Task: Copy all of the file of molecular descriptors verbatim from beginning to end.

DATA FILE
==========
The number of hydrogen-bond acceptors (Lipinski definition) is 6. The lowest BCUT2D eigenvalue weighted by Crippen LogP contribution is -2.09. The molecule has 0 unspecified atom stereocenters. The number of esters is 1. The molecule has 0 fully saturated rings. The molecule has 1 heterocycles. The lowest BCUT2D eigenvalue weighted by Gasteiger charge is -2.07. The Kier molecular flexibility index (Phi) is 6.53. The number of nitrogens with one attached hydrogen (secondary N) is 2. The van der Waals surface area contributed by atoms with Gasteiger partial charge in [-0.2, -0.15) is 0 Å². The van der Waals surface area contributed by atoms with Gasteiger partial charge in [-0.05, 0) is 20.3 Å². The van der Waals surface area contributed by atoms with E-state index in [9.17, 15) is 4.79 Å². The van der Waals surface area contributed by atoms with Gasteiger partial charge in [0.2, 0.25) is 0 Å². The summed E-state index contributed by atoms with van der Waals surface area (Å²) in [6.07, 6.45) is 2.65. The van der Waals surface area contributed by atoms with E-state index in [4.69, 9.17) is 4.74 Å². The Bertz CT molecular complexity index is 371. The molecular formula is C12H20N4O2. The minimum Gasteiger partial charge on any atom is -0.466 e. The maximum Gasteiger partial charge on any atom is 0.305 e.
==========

The number of hydrogen-bond acceptors (Lipinski definition) is 6. The lowest BCUT2D eigenvalue weighted by Crippen LogP contribution is -2.09. The molecule has 0 unspecified atom stereocenters. The number of esters is 1. The molecule has 0 fully saturated rings. The molecule has 1 heterocycles. The lowest BCUT2D eigenvalue weighted by Gasteiger charge is -2.07. The Kier molecular flexibility index (Phi) is 6.53. The number of nitrogens with one attached hydrogen (secondary N) is 2. The van der Waals surface area contributed by atoms with Gasteiger partial charge in [-0.2, -0.15) is 0 Å². The van der Waals surface area contributed by atoms with Gasteiger partial charge in [-0.05, 0) is 20.3 Å². The van der Waals surface area contributed by atoms with E-state index in [9.17, 15) is 4.79 Å². The van der Waals surface area contributed by atoms with Gasteiger partial charge in [0.2, 0.25) is 0 Å². The summed E-state index contributed by atoms with van der Waals surface area (Å²) in [6.07, 6.45) is 2.65. The van der Waals surface area contributed by atoms with E-state index in [4.69, 9.17) is 4.74 Å². The Bertz CT molecular complexity index is 371. The molecular formula is C12H20N4O2. The minimum Gasteiger partial charge on any atom is -0.466 e. The maximum Gasteiger partial charge on any atom is 0.305 e.